Natural Gas production consumes literally millions of gallons of water during extraction through a process known as hydraulic fracturing or more simply, "fracking". The drought that the US is experiencing has the potential to significantly affect how much natural gas can be produced - which, in turn, has implications for the price of natural gas.
Water and Fracking
The fracking process involves injecting a pressurized, water-based fluid from a wellbore to fracture the rock formation into which it has been injected. This allows the hydrocarbons in the formation to travel up these fractures allowing for their easier extraction. This process has allowed for the extraction of natural gas from shale formations, which has introduced a vast source of newly recoverable natural gas from many regions in the southern and eastern parts of the USA.
The United States Environmental Protection Agency (U.S. EPA) reports that fracturing shale gas wells requires between 2.3 million and 3.8 million gallons of water per well. An additional 40,000-1,000,000 gallons is required to drill the well. Due to the greater depth of shale gas wells, considerably more water is required than for conventional gas wells and even for coalbed methane. In fact, CNN has reported that "Each shale well takes between two and 12 million gallons of water to frack. That's 18 Olympic-sized swimming pools worth of water per well."
The Pacific Institute last month released an important paper on fracking and dealt at length with the issue of water use. They would tend to support the larger CNN estimate and reported:
"New data, however, suggest that the water requirements for fracking shale gas wells might be both much larger and more variable than is reported by the U.S. EPA (Table 1). For example, Beauduy (2011) finds that fracking in the Marcellus region requires, on average, about 4.5 million gallons per well. Water requirements within Texas' Eagle Ford Shale area can be even greater, where fracking can use up to 13 million gallons of water per well (Nicot et al. 2011), with additional water required to drill the wells. These data highlight the significant variation among shale formations, driven in part by differences in the depth to the target formation and even among wells within close proximity of one another (Nicot et al. 2011). Estimating the water requirements is further complicated by the uncertainty about how many times a single well will be fracked over the course of its productive life and limited publicly-available data."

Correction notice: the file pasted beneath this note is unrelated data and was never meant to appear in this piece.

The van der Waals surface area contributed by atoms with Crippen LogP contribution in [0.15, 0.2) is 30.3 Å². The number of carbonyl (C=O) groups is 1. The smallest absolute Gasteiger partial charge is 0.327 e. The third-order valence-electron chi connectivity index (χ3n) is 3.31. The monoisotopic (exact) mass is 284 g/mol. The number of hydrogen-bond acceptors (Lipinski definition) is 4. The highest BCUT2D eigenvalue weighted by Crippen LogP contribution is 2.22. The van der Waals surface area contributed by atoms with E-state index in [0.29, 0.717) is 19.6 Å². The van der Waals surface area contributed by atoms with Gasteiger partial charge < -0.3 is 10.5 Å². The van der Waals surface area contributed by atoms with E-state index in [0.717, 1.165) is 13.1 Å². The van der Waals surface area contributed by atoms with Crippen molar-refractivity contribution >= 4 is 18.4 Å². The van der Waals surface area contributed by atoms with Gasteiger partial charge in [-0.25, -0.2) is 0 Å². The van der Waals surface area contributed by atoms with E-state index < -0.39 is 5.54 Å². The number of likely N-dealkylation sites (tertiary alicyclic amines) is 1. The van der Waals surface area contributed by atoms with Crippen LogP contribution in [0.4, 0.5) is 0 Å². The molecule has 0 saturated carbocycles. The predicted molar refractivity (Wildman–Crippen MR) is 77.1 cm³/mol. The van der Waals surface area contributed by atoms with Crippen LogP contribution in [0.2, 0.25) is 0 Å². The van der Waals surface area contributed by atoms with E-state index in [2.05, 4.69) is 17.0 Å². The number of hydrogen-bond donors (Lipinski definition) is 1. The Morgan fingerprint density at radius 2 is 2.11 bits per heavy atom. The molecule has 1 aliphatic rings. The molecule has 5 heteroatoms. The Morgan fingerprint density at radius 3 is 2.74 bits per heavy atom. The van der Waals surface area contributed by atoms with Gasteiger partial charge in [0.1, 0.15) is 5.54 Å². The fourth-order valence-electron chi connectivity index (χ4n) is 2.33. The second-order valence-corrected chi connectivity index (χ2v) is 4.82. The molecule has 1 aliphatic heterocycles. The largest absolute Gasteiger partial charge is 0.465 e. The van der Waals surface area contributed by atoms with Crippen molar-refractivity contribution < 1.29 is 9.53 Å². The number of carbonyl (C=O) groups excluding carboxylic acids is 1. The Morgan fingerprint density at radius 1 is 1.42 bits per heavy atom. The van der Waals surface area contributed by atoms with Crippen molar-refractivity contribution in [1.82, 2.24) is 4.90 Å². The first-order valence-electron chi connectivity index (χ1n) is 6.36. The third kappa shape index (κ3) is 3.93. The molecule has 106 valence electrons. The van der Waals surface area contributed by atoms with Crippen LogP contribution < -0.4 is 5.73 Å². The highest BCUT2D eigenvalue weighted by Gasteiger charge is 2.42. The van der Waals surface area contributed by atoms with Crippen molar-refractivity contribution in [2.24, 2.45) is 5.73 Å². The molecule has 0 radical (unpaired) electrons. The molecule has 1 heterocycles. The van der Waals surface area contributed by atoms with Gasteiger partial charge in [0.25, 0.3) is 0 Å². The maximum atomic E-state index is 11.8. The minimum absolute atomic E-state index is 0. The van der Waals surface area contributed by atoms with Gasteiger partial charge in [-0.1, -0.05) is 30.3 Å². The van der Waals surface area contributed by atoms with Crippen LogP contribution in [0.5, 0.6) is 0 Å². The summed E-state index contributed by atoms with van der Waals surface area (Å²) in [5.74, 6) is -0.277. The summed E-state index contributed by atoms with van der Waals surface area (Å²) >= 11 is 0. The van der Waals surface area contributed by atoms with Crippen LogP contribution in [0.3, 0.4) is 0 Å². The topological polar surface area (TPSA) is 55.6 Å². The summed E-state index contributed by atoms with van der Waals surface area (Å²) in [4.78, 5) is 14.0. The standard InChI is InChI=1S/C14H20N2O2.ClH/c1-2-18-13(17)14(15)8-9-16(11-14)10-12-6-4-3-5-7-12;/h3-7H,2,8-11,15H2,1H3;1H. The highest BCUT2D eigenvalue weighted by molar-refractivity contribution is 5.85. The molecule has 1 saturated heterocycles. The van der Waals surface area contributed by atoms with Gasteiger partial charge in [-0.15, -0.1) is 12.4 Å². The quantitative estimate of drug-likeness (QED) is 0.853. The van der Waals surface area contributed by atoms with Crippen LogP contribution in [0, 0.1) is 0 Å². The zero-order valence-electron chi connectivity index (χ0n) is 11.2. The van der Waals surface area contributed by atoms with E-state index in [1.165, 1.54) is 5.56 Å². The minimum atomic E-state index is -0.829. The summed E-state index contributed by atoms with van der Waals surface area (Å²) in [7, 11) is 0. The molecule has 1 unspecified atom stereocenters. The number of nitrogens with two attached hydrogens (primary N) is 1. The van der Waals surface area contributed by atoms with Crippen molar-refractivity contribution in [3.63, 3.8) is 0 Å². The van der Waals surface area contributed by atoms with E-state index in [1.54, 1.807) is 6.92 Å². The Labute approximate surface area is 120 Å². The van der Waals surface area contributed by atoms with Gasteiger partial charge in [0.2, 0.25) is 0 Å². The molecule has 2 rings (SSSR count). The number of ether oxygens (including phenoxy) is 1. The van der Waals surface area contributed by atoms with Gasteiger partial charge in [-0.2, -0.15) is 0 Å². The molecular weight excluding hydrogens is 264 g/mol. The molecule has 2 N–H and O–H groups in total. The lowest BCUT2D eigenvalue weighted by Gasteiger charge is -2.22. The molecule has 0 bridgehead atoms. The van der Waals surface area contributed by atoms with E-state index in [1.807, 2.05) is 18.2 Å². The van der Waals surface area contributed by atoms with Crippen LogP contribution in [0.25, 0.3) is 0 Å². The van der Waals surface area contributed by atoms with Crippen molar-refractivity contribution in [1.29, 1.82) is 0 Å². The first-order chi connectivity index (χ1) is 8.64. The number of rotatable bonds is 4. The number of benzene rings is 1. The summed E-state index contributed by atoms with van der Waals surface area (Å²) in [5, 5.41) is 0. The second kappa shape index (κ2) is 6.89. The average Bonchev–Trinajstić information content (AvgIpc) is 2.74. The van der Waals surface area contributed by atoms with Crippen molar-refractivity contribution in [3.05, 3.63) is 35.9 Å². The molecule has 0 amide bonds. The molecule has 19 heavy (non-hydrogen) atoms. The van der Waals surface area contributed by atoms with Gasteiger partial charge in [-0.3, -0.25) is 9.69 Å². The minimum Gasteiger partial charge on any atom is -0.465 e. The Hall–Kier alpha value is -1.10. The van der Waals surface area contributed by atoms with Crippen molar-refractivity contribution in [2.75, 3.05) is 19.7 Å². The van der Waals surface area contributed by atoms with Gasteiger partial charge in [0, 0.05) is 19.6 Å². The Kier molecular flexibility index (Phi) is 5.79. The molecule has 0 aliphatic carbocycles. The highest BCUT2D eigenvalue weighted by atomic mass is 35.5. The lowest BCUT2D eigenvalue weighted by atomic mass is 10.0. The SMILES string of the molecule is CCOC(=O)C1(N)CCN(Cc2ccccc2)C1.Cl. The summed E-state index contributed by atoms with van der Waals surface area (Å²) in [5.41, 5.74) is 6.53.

Over 60% of the Continental US is Currently Experiencing a Drought
This drought is serious. Drought Monitor reports that last week 63.85% of the lower 48 states were under moderate or worse drought conditions. This puts the largest area under drought conditions in the report's 12-year history, and the fourth consecutive week that a record was set.
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Water Not Being Made Available For Drilling
It has started. On Tuesday, the Oil and Gas Journal reported:
"Water regulators in Pennsylvania told natural gas drillers to stop withdrawing water from certain streams in the Marcellus shale. One Dallas independent spoke with OGJ about how the drought is making it harder to buy water for fracing in the Eagle Ford in South Texas, and he suggested industry might see the same issue arising in the Bakken formation of North Dakota and Montana."
The Susquehanna River Basin Commission in Pennsylvania (SRBC) has on July 16 suspended permits to take water from the river's streams. The suspensions involve gas producers and others who rely on 64 water withdrawal areas across 13 Pennsylvania counties and one county in New York state.
SRBC, claimed this is the highest number of areas in which permits were suspended since June 2008 when SRBC began issuing such permits. It is not just in the Marcellus either. In the mid-west, Kansas farmers sell water to gas drillers, usually at $0.35 per barrel. Now they are turning down offers of $0.75 or more.
This Only Adds to the Deceleration in Natural Gas Production
Since the beginning of the year, natural gas production has slowed and in some cases, begun to decline. Keep in mind that gas production is seasonal and goes through two phases: injection season where production exceeds consumption and withdrawal season where the reverse is true. (Cross-season comparisons can be misleading.) Final production figures go through a frustratingly long delay, but the most recent EIA figures show that after peaking in January of this year, production declined in February and March. Injections into storage this year have been well below the 5 year average, and prior to any effects of a drought, were showing signs of the glut in gas being removed. Now add to this body of evidence the prospect of further production curtailments due to a lack of water and you have an important implication to the balance of supply and demand.
Natural Gas Prices Are Likely to Continue to Rise
Natural gas prices have begun a significant recovery since plummeting 85% from their 2008 peak to the low reached at $1.90 per mbtu on April 19, 2012. The rise off that bottom is approaching 70%.
That rally has been the result of the re-balancing of supply and demand as production has slowed. The lack of water availability should be another factor in keeping supply in check and should allow prices to continue to move upwards over the near term. The United States Natural Gas ETF (NYSEARCA:UNG) tracks the price of natural gas and can be a good way to play this trend. For major natural gas producers such as Encana (NYSE:ECA), Chesapeake (NYSE:CHK), Anadarko (NASDAQ:ADP), Exco (NYSE:XCO) and Cabot (NYSE:COG), this will be a double edged sword. They will benefit from any rise in the price of the product they sell, but may also experience reduced production.